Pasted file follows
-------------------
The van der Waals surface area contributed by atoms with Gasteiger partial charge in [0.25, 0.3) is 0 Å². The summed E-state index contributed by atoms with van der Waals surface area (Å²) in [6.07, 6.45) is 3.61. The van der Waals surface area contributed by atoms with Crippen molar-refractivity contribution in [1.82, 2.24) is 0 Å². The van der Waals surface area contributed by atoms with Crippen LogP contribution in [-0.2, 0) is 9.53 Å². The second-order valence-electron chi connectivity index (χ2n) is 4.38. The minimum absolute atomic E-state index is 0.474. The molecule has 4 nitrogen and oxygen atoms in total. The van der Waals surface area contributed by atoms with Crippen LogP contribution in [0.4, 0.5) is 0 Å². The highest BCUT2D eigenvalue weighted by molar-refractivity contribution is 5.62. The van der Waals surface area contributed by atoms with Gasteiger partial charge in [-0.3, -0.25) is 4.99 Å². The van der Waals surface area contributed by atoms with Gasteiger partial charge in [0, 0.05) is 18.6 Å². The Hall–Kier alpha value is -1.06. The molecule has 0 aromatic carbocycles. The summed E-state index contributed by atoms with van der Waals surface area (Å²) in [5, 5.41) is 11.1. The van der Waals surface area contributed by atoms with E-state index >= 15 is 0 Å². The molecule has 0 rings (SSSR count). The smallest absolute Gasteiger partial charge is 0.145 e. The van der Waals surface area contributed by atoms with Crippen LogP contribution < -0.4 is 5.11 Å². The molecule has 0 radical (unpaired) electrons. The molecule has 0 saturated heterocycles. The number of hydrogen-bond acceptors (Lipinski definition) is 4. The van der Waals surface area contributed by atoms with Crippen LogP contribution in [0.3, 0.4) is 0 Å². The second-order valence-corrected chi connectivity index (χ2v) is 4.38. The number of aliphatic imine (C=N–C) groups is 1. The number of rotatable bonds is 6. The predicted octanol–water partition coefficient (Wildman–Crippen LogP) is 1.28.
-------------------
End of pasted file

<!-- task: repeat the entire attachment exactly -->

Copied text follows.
The van der Waals surface area contributed by atoms with Gasteiger partial charge in [0.25, 0.3) is 0 Å². The summed E-state index contributed by atoms with van der Waals surface area (Å²) in [6.07, 6.45) is 3.61. The van der Waals surface area contributed by atoms with Crippen molar-refractivity contribution in [1.82, 2.24) is 0 Å². The van der Waals surface area contributed by atoms with Crippen LogP contribution in [-0.2, 0) is 9.53 Å². The second-order valence-electron chi connectivity index (χ2n) is 4.38. The minimum absolute atomic E-state index is 0.474. The molecule has 4 nitrogen and oxygen atoms in total. The van der Waals surface area contributed by atoms with Crippen LogP contribution in [0.4, 0.5) is 0 Å². The highest BCUT2D eigenvalue weighted by molar-refractivity contribution is 5.62. The van der Waals surface area contributed by atoms with Gasteiger partial charge in [-0.3, -0.25) is 4.99 Å². The van der Waals surface area contributed by atoms with Gasteiger partial charge in [0, 0.05) is 18.6 Å². The Hall–Kier alpha value is -1.06. The molecule has 0 aromatic carbocycles. The summed E-state index contributed by atoms with van der Waals surface area (Å²) in [5, 5.41) is 11.1. The van der Waals surface area contributed by atoms with E-state index >= 15 is 0 Å². The molecule has 0 rings (SSSR count). The smallest absolute Gasteiger partial charge is 0.145 e. The van der Waals surface area contributed by atoms with Crippen LogP contribution < -0.4 is 5.11 Å². The molecule has 0 radical (unpaired) electrons. The molecule has 0 saturated heterocycles. The number of hydrogen-bond acceptors (Lipinski definition) is 4. The van der Waals surface area contributed by atoms with Crippen LogP contribution in [0.3, 0.4) is 0 Å². The second-order valence-corrected chi connectivity index (χ2v) is 4.38. The number of aliphatic imine (C=N–C) groups is 1. The number of rotatable bonds is 6. The predicted octanol–water partition coefficient (Wildman–Crippen LogP) is 1.28.